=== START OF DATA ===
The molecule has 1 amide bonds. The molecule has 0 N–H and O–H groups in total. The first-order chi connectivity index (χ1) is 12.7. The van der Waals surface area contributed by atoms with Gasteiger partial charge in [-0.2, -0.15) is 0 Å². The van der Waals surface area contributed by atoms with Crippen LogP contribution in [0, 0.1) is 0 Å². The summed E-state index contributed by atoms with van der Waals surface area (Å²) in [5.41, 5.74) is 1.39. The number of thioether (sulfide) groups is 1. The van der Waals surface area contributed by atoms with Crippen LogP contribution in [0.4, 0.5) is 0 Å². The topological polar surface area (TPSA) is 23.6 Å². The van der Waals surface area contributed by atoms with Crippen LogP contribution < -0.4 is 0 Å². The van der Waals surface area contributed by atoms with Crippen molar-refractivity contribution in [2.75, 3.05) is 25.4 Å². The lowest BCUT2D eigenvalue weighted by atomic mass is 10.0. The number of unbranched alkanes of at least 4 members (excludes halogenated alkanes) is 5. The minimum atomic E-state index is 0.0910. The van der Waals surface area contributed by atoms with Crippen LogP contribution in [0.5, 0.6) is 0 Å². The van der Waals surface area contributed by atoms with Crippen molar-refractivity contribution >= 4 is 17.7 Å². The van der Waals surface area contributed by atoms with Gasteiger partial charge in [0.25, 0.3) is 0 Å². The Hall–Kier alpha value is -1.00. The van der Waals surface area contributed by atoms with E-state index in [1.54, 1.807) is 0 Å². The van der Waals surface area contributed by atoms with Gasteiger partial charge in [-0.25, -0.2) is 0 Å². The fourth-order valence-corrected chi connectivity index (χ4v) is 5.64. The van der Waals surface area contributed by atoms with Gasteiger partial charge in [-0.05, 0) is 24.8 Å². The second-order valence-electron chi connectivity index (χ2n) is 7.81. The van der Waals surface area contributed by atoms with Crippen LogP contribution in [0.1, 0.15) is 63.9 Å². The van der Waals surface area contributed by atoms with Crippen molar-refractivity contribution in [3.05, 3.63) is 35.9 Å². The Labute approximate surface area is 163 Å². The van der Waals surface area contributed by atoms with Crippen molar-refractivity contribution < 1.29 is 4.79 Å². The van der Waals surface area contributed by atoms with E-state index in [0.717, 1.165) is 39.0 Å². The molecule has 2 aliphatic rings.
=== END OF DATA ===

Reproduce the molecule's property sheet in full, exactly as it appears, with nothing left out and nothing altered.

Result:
The molecule has 1 amide bonds. The molecule has 0 N–H and O–H groups in total. The first-order chi connectivity index (χ1) is 12.7. The van der Waals surface area contributed by atoms with Gasteiger partial charge in [-0.2, -0.15) is 0 Å². The van der Waals surface area contributed by atoms with Crippen LogP contribution in [0, 0.1) is 0 Å². The summed E-state index contributed by atoms with van der Waals surface area (Å²) in [5.41, 5.74) is 1.39. The number of thioether (sulfide) groups is 1. The van der Waals surface area contributed by atoms with Crippen LogP contribution in [0.4, 0.5) is 0 Å². The topological polar surface area (TPSA) is 23.6 Å². The van der Waals surface area contributed by atoms with Crippen LogP contribution < -0.4 is 0 Å². The van der Waals surface area contributed by atoms with Crippen molar-refractivity contribution in [2.75, 3.05) is 25.4 Å². The lowest BCUT2D eigenvalue weighted by atomic mass is 10.0. The number of unbranched alkanes of at least 4 members (excludes halogenated alkanes) is 5. The minimum atomic E-state index is 0.0910. The van der Waals surface area contributed by atoms with Crippen LogP contribution in [0.5, 0.6) is 0 Å². The van der Waals surface area contributed by atoms with Crippen molar-refractivity contribution >= 4 is 17.7 Å². The van der Waals surface area contributed by atoms with Gasteiger partial charge in [0.25, 0.3) is 0 Å². The Hall–Kier alpha value is -1.00. The van der Waals surface area contributed by atoms with E-state index in [1.54, 1.807) is 0 Å². The van der Waals surface area contributed by atoms with Gasteiger partial charge in [-0.25, -0.2) is 0 Å². The fourth-order valence-corrected chi connectivity index (χ4v) is 5.64. The van der Waals surface area contributed by atoms with Gasteiger partial charge in [-0.05, 0) is 24.8 Å². The second-order valence-electron chi connectivity index (χ2n) is 7.81. The van der Waals surface area contributed by atoms with Crippen LogP contribution in [0.1, 0.15) is 63.9 Å². The van der Waals surface area contributed by atoms with Crippen molar-refractivity contribution in [3.05, 3.63) is 35.9 Å². The Labute approximate surface area is 163 Å². The van der Waals surface area contributed by atoms with Crippen molar-refractivity contribution < 1.29 is 4.79 Å². The van der Waals surface area contributed by atoms with E-state index in [0.717, 1.165) is 39.0 Å². The molecule has 2 aliphatic rings.